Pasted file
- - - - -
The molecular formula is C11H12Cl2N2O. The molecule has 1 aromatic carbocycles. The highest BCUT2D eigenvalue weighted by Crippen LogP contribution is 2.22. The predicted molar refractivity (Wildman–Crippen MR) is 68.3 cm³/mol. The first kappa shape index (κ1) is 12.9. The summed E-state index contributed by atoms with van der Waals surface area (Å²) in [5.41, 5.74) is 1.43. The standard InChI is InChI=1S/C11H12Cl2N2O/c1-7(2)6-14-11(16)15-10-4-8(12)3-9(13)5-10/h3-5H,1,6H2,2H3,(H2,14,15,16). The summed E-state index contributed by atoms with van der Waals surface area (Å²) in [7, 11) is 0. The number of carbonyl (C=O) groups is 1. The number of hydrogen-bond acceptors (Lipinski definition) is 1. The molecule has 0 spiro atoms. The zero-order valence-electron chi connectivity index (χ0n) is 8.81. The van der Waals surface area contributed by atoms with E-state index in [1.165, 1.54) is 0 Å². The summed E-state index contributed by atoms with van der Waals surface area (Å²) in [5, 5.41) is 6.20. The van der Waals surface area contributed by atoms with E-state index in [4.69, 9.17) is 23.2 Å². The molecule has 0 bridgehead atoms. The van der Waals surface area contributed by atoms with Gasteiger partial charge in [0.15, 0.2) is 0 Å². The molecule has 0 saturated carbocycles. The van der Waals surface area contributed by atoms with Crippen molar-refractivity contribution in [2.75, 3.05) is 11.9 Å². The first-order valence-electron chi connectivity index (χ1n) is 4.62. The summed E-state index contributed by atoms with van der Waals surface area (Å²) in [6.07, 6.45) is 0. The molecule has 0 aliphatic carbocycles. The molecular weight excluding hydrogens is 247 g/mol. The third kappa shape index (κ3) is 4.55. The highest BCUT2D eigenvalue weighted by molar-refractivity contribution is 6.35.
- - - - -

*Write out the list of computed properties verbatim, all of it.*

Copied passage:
The molecular formula is C11H12Cl2N2O. The molecule has 1 aromatic carbocycles. The highest BCUT2D eigenvalue weighted by Crippen LogP contribution is 2.22. The predicted molar refractivity (Wildman–Crippen MR) is 68.3 cm³/mol. The first kappa shape index (κ1) is 12.9. The summed E-state index contributed by atoms with van der Waals surface area (Å²) in [5.41, 5.74) is 1.43. The standard InChI is InChI=1S/C11H12Cl2N2O/c1-7(2)6-14-11(16)15-10-4-8(12)3-9(13)5-10/h3-5H,1,6H2,2H3,(H2,14,15,16). The summed E-state index contributed by atoms with van der Waals surface area (Å²) in [7, 11) is 0. The number of carbonyl (C=O) groups is 1. The number of hydrogen-bond acceptors (Lipinski definition) is 1. The molecule has 0 spiro atoms. The zero-order valence-electron chi connectivity index (χ0n) is 8.81. The van der Waals surface area contributed by atoms with E-state index in [1.165, 1.54) is 0 Å². The summed E-state index contributed by atoms with van der Waals surface area (Å²) in [5, 5.41) is 6.20. The van der Waals surface area contributed by atoms with E-state index in [4.69, 9.17) is 23.2 Å². The molecule has 0 bridgehead atoms. The van der Waals surface area contributed by atoms with Gasteiger partial charge in [0.15, 0.2) is 0 Å². The molecule has 0 saturated carbocycles. The van der Waals surface area contributed by atoms with Crippen molar-refractivity contribution in [2.75, 3.05) is 11.9 Å². The first-order valence-electron chi connectivity index (χ1n) is 4.62. The summed E-state index contributed by atoms with van der Waals surface area (Å²) in [6.07, 6.45) is 0. The molecule has 0 aliphatic carbocycles. The molecular weight excluding hydrogens is 247 g/mol. The third kappa shape index (κ3) is 4.55. The highest BCUT2D eigenvalue weighted by molar-refractivity contribution is 6.35.